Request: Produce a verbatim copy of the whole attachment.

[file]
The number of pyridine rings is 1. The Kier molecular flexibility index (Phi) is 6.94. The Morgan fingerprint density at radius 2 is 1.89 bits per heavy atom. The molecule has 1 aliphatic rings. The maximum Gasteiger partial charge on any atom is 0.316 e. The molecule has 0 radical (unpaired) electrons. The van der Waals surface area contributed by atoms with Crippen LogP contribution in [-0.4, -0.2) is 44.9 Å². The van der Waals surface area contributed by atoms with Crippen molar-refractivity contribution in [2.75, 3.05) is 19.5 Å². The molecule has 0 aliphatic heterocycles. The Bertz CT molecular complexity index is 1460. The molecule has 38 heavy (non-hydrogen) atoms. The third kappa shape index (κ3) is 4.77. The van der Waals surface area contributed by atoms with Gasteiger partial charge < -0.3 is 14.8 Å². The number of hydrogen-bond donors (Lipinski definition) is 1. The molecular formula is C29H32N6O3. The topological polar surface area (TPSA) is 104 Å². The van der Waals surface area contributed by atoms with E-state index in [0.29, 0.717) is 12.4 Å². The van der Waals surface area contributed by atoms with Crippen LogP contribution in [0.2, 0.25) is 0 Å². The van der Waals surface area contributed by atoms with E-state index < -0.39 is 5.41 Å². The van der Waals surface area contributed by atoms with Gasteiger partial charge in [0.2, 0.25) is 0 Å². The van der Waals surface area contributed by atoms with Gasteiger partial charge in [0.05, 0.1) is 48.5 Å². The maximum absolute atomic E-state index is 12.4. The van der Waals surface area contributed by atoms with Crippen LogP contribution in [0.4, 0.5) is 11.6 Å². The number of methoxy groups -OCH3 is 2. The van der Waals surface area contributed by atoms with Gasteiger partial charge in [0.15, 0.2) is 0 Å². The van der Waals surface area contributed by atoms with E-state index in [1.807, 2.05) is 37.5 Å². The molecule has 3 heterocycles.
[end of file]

The number of pyridine rings is 1. The Kier molecular flexibility index (Phi) is 6.94. The Morgan fingerprint density at radius 2 is 1.89 bits per heavy atom. The molecule has 1 aliphatic rings. The maximum Gasteiger partial charge on any atom is 0.316 e. The molecule has 0 radical (unpaired) electrons. The van der Waals surface area contributed by atoms with Crippen LogP contribution in [-0.4, -0.2) is 44.9 Å². The van der Waals surface area contributed by atoms with Crippen molar-refractivity contribution in [2.75, 3.05) is 19.5 Å². The molecule has 0 aliphatic heterocycles. The Bertz CT molecular complexity index is 1460. The molecule has 38 heavy (non-hydrogen) atoms. The third kappa shape index (κ3) is 4.77. The van der Waals surface area contributed by atoms with Gasteiger partial charge < -0.3 is 14.8 Å². The number of hydrogen-bond donors (Lipinski definition) is 1. The molecular formula is C29H32N6O3. The topological polar surface area (TPSA) is 104 Å². The van der Waals surface area contributed by atoms with E-state index in [0.29, 0.717) is 12.4 Å². The van der Waals surface area contributed by atoms with Crippen LogP contribution in [0.2, 0.25) is 0 Å². The van der Waals surface area contributed by atoms with E-state index < -0.39 is 5.41 Å². The van der Waals surface area contributed by atoms with Gasteiger partial charge in [0.2, 0.25) is 0 Å². The van der Waals surface area contributed by atoms with Gasteiger partial charge in [0.05, 0.1) is 48.5 Å². The maximum absolute atomic E-state index is 12.4. The van der Waals surface area contributed by atoms with Crippen LogP contribution in [0.4, 0.5) is 11.6 Å². The number of methoxy groups -OCH3 is 2. The van der Waals surface area contributed by atoms with Gasteiger partial charge in [0.15, 0.2) is 0 Å². The van der Waals surface area contributed by atoms with E-state index in [1.807, 2.05) is 37.5 Å². The molecule has 3 heterocycles.